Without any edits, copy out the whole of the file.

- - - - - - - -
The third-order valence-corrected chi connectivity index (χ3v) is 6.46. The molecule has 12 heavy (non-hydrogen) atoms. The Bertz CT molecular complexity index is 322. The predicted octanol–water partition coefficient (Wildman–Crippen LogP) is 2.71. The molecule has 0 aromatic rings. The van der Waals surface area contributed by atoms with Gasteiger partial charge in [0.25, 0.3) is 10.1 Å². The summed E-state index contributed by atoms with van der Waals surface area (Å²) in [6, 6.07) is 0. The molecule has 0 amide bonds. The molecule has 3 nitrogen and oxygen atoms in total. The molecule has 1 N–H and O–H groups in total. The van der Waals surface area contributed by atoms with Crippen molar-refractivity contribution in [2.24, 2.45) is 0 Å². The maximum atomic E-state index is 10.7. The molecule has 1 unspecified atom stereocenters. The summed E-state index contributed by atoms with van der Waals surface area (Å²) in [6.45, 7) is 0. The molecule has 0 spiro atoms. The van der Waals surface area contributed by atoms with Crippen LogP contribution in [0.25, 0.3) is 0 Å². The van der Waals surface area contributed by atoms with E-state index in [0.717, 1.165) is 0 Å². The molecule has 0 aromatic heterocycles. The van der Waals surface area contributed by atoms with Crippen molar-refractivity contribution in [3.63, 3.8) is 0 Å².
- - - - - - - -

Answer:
The third-order valence-corrected chi connectivity index (χ3v) is 6.46. The molecule has 12 heavy (non-hydrogen) atoms. The Bertz CT molecular complexity index is 322. The predicted octanol–water partition coefficient (Wildman–Crippen LogP) is 2.71. The molecule has 0 aromatic rings. The van der Waals surface area contributed by atoms with Gasteiger partial charge in [0.25, 0.3) is 10.1 Å². The summed E-state index contributed by atoms with van der Waals surface area (Å²) in [6, 6.07) is 0. The molecule has 0 amide bonds. The molecule has 3 nitrogen and oxygen atoms in total. The molecule has 1 N–H and O–H groups in total. The van der Waals surface area contributed by atoms with Crippen molar-refractivity contribution in [2.24, 2.45) is 0 Å². The maximum atomic E-state index is 10.7. The molecule has 1 unspecified atom stereocenters. The summed E-state index contributed by atoms with van der Waals surface area (Å²) in [6.45, 7) is 0. The molecule has 0 spiro atoms. The van der Waals surface area contributed by atoms with Crippen LogP contribution in [0.25, 0.3) is 0 Å². The van der Waals surface area contributed by atoms with E-state index in [0.717, 1.165) is 0 Å². The molecule has 0 aromatic heterocycles. The van der Waals surface area contributed by atoms with Crippen molar-refractivity contribution in [3.63, 3.8) is 0 Å².